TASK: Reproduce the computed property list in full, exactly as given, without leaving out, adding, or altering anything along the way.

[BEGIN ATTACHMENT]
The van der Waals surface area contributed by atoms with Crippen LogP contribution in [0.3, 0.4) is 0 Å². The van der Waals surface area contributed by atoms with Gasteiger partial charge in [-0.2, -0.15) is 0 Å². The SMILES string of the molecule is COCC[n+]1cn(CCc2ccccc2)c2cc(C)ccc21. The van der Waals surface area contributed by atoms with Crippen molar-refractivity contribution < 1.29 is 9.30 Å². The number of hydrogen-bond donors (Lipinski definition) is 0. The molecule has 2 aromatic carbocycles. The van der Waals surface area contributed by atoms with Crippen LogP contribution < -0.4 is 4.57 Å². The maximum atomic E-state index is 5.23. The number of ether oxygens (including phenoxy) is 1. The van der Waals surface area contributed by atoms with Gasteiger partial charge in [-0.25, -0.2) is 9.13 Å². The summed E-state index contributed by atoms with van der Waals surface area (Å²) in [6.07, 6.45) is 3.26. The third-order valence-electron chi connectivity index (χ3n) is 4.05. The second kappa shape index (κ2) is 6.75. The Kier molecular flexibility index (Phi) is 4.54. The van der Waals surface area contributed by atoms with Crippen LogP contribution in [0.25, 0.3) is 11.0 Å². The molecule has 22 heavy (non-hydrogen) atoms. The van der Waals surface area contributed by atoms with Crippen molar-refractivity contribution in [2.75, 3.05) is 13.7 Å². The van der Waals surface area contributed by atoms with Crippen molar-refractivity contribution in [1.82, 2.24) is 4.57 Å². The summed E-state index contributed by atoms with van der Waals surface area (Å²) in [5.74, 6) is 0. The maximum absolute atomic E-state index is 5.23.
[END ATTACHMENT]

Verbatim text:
The van der Waals surface area contributed by atoms with Crippen LogP contribution in [0.3, 0.4) is 0 Å². The van der Waals surface area contributed by atoms with Gasteiger partial charge in [-0.2, -0.15) is 0 Å². The SMILES string of the molecule is COCC[n+]1cn(CCc2ccccc2)c2cc(C)ccc21. The van der Waals surface area contributed by atoms with Crippen molar-refractivity contribution < 1.29 is 9.30 Å². The number of hydrogen-bond donors (Lipinski definition) is 0. The molecule has 2 aromatic carbocycles. The van der Waals surface area contributed by atoms with Crippen LogP contribution < -0.4 is 4.57 Å². The maximum atomic E-state index is 5.23. The number of ether oxygens (including phenoxy) is 1. The van der Waals surface area contributed by atoms with Gasteiger partial charge in [-0.25, -0.2) is 9.13 Å². The summed E-state index contributed by atoms with van der Waals surface area (Å²) in [6.07, 6.45) is 3.26. The third-order valence-electron chi connectivity index (χ3n) is 4.05. The second kappa shape index (κ2) is 6.75. The Kier molecular flexibility index (Phi) is 4.54. The van der Waals surface area contributed by atoms with Crippen LogP contribution in [0.25, 0.3) is 11.0 Å². The molecule has 22 heavy (non-hydrogen) atoms. The van der Waals surface area contributed by atoms with Crippen molar-refractivity contribution in [2.75, 3.05) is 13.7 Å². The van der Waals surface area contributed by atoms with Crippen molar-refractivity contribution in [1.82, 2.24) is 4.57 Å². The summed E-state index contributed by atoms with van der Waals surface area (Å²) in [5.74, 6) is 0. The maximum absolute atomic E-state index is 5.23.